Why do dogs “kiss” each other? And is it OK to accept a slobbery lick in the face from a dog?
From the Editors of The Dog Daily
Many mammals kiss in different ways, and dogs and humans each have their own unique methods for doing this. Believe it or not, kissing can be a dangerous gesture, because any kind of greeting with the mouth or face exposes that more vulnerable part of the body and leaves the individual almost defenseless in the moment. The face could be attacked if the recipient isn’t quite so friendly.
When a dog licks the muzzle of another dog, it is usually deferring to the recipient dog’s hierarchy. The lick is a sign of respect and affection. Dogs also take note of the licker’s smell during the “kiss,” which can reveal the individual’s gender, breed, health and what it recently ate.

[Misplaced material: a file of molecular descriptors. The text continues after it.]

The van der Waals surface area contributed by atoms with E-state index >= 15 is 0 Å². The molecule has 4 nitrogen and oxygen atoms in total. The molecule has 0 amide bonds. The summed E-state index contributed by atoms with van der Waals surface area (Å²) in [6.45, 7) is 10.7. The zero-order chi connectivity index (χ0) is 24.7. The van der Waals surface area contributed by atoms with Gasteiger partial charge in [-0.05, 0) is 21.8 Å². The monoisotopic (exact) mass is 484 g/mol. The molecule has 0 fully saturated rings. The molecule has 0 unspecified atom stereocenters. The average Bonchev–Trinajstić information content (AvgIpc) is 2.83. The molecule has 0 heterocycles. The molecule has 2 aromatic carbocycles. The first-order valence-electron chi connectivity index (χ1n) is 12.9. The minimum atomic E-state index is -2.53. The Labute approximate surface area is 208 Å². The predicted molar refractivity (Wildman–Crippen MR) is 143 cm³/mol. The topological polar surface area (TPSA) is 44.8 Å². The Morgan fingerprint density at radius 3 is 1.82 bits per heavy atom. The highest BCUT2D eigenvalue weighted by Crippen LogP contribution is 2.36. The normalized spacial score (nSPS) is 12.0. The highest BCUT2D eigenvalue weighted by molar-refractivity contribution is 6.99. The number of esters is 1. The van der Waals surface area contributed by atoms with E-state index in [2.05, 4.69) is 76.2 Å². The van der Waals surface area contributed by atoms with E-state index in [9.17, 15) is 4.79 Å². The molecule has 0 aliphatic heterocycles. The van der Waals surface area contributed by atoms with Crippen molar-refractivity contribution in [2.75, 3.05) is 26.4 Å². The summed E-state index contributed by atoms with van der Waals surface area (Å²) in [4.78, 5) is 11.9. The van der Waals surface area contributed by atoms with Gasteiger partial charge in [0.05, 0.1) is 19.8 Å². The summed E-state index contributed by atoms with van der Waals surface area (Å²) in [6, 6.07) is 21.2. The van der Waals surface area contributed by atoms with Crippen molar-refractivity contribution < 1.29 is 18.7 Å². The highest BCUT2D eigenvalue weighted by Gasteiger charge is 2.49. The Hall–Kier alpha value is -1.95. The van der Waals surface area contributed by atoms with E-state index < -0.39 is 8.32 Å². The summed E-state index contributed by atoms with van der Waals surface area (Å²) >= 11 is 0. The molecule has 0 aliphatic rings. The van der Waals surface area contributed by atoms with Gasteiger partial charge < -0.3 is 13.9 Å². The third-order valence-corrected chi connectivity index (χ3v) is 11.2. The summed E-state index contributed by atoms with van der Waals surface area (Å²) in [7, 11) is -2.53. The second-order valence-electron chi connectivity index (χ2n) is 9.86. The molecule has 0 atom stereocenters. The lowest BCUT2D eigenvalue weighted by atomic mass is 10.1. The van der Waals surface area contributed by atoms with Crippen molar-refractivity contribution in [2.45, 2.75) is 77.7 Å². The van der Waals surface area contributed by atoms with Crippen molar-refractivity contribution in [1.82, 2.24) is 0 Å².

If your dog kisses you in such a manner, consider yourself lucky: The lick is like the dog version of a belated holiday gift or a bouquet of roses. Your dog respects your higher position in the pack and views you with fondness. A dog-slobbered face can be a bit undesirable, however, so some owners train their pets to paw-shake or to have the dog rest its head in the owner’s lap instead of licking.